The Naked Sun

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Naked Sun cover

Cover for Asimov's The Naked Sun

The Naked Sun is the second novel in Isaac Asimov's Robot series. Like its predecessor, The Caves of Steel, it is a whodunit story, in addition to being science fiction. The book was first published in 1957 after being serialised in Astounding Science Fictiovdsvsvsv and December 1956.

This article, The Naked Sun, contains spoilers. Be forewarned, plot and/or ending details follow.
Asimov says you decide.


Rikaine Delmarre, a prominent "fetologist" (fetal scientist, responsible for the operation of the planetary birthing center remeniscent of those described in Aldous Huxley's Brave New World) of Solaria (a planet politically hostile to Earth), is murdered. Elijah Baley is called in to investigate, at the request of the Solarian government. He is again partnered with R. Daneel Olivaw. Before departing Earth, he is asked by Earth's government to assess the Solarian society for weaknesses.

The book focuses on the unusual traditions and culture of Solarian society. The planet has a rigidly controlled population, and robots outnumber humans twenty-thousand to one. People are strictly taught from birth to despise personal contact. They live on huge estates, either alone or with their spouse only. Communication is done via holographic telepresence (viewing, as opposed to seeing)

Ultimately, we find out that neighbor and fellow robotocist Jothan Leebig was working on a way of subverting the robots' inability to kill humans. This was achieved by understanding a missing word in the Three Laws Of Robotics; "knowingly". He used this knowledge to cause the death of Rikaine at the hands of his wife Gladia, because she was opposed to his plans. Later on, he also manages to poison the "Police investigator" (Until this murder, there had been no need for police on Solaria) using a pair of robots.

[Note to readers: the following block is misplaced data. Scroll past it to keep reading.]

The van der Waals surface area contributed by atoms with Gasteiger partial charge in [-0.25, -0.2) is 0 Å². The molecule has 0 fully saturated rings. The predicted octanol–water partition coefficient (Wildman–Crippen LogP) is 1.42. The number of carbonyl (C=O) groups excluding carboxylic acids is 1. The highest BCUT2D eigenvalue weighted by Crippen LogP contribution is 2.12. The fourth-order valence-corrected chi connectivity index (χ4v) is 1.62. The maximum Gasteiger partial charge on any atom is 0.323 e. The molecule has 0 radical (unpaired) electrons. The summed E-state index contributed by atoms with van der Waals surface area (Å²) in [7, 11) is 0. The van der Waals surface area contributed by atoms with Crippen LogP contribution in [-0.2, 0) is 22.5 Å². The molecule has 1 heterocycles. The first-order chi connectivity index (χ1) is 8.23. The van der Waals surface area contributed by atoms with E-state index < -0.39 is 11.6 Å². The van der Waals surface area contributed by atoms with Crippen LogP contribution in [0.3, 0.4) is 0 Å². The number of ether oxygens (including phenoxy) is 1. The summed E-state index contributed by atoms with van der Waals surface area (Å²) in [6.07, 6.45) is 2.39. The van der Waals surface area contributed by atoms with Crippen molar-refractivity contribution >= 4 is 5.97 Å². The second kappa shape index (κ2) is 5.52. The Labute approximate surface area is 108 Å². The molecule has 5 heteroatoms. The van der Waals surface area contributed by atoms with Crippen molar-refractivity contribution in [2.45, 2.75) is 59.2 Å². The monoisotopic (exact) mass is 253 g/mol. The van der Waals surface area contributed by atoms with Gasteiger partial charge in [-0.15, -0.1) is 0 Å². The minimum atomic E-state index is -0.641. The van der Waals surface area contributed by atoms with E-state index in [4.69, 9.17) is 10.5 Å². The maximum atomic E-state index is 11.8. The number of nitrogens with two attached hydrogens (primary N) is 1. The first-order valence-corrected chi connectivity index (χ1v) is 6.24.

The key to this technique is that a robot cannot knowingly kill or knowingly allow a human to come to harm. But if the robot does not know that their actions will cause harm, then they will not be stopped by the Laws.

The future implication of this was pointed out by Elijah, that it can be extended to the point at which robots could be used to fight wars (In the Asimov universe, this would be unthinkable, given the Three Laws).

Leebig kills himself before he can be taken into custody, due to a very Solarian fear of human contact. The irony is that the "human" he was afraid of, was Daneel, a robot.

Despite knowledge of her guilt, Baley never discloses Gladia's role in the murder -- in part because they have established an unfulfilled romantic relationship. He manages to have her sent to the Spacer capital planet of Aurora, where she can further her growth as a human being, something she could never do on Solaria.

After investigating the murder to a satisfactory conclusion, Baley returns to Earth a hero. The information he brings back is invaluable to the government, which while predicting the downfall of Spacer societies; the similarities between the nature of Solarian society and Earth Society in their closed natures suggested a fundamental flaw in the Terran society.

A more thorough description of the after-effects can be found in the sequel to the Naked Sun, The Robots of Dawn.

Isaac Asimov Novels
Robot Series: The Caves of Steel | The Naked Sun | The Robots of Dawn | Robots and Empire
Empire Series: The Stars Like Dust | The Currents of Space | Pebble in the Sky
Foundation Series: Prelude to Foundation | Forward the Foundation | Foundation | Foundation and Empire | Second Foundation | Foundation's Edge | Foundation and Earth

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